7   should be used in the manufacturing process


  8   perhaps.  And if you have a specific comment--


  9             AUDIENCE: Actually, it was back on the


 10   unmanipulated cells--I just wanted to make a


 11   comment on those.


 12             CHAIRMAN RAO: We're going to come back.


 13   Hold it and see if you need to make that comment at


 14   that time.


 15             Go ahead.


 16             DR. SCHNEIDER: Michael Schneider.


 17             I wanted to state that with respect to


 18   heterogeneity, skeletal muscle-derived cells over


 19   time in culture, in addition to the issue that


 20   Doris mentioned about the variable percentage of


 21   fibroblasts, there are two other specific


 22   populations to be vigilant about in the skeletal


 23   muscle preparations.


 24             One of them is the so-called side


 25   population, or SP cells, which are very small in




  1   number, but--as many members of this panel know--in


  2   bone marrow account for much, if not all, of the


  3   long-term self-renewal potential.  And so it would


  4   be important to know whether the manipulation of


  5   the skeletal muscle cells in culture over time


  6   might be depleting that from the starting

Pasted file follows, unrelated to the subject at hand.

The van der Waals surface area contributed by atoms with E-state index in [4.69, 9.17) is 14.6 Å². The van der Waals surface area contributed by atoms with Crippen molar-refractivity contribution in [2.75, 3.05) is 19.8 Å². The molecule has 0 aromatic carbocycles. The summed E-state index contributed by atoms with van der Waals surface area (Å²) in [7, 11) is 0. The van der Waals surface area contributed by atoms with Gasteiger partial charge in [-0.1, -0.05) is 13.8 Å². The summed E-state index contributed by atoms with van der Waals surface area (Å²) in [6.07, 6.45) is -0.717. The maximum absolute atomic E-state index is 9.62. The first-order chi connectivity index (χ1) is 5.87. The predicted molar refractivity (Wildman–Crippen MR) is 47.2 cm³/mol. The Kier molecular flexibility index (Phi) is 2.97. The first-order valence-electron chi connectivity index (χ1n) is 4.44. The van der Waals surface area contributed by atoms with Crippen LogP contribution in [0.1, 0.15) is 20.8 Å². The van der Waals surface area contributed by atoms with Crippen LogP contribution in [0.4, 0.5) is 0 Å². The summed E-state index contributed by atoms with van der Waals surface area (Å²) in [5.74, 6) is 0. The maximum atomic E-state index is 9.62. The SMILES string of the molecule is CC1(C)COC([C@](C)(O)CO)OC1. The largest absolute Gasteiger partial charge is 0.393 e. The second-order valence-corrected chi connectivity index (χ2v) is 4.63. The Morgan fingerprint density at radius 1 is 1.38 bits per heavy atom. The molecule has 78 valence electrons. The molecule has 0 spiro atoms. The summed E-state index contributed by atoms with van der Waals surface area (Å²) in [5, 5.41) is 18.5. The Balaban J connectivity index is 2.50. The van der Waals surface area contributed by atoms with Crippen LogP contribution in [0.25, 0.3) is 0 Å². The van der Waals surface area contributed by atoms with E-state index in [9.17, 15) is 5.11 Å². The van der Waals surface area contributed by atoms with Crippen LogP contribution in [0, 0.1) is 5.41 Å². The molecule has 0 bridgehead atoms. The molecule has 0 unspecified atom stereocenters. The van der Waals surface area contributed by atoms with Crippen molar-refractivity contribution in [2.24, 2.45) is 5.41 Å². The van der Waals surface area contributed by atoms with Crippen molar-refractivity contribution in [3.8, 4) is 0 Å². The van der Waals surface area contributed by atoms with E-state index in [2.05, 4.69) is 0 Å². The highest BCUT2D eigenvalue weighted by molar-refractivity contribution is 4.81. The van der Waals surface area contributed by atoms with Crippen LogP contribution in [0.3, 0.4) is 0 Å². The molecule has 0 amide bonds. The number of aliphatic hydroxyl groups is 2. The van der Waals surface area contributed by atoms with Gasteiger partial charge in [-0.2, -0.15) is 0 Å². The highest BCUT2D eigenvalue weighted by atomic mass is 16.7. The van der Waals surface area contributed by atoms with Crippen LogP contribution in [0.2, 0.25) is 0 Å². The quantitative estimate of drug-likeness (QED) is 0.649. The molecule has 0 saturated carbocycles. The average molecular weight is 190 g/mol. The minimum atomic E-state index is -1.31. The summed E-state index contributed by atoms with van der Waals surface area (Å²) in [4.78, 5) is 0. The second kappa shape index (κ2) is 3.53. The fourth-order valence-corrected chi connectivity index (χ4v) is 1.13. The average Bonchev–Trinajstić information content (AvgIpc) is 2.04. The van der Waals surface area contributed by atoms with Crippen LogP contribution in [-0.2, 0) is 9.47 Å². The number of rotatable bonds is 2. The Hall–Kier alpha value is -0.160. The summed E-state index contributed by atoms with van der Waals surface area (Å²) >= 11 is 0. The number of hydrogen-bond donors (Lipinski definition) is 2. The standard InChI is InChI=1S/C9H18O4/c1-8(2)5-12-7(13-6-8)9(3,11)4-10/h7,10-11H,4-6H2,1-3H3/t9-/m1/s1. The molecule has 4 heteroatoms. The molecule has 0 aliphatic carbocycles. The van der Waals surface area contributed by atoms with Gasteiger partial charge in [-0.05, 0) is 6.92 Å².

7   population; or, alternatively, enriching for that


  8   relative to the starting population.


  9             There also has been described in rodents,


 10   by several labs, a SCA positive population, similar


 11   to the progenitor cells that we see in adult rodent


 12   hearts.  SCA-1 is an allelic variant in rodents


 13   that doesn't have a precise equivalent in humans.


 14   But as Dr. Itescu alluded to yesterday, markers


 15   such as STOW-1, indicative of the pericyte might


 16   well be good indicators of the SCA-1 equivalent in


 17   the skeletal muscle preparations.


 18             And so my point is that, in terms of the


 19   drift in time over culture, it's important to know


 20   in a consistent and reliable way what is happening


 21   to these other sub-populations that may be


 22   contributing to the in vivo efficacy.


 23             CHAIRMAN RAO: So that's really--it seems


 24   to be a really quite important point, is that since


 25   we don't know what is the--and it's the point you




  1   made, as well--is that we may not know the


  2   effective cell, and we need to know both about the


  3   concentration of the effective cell, in terms of


  4   whatever you think its mechanism is, as well as the


  5   other cells that are going to present in the media,


  6   because we may or may not know how useful or how


  7   bad they may be-- whatever may be the case.


  8             DR. SCHNEIDER:  It's not that these would


  9   be necessarily contributing to the skeletal muscle


 10   formation in large number, but they may be


 11   producing cytokines, growth factors, acting on the


 12   other injecting cells or, as several speakers


 13   alluded to yesterday, having some other kind of


 14   favorable effect on the host.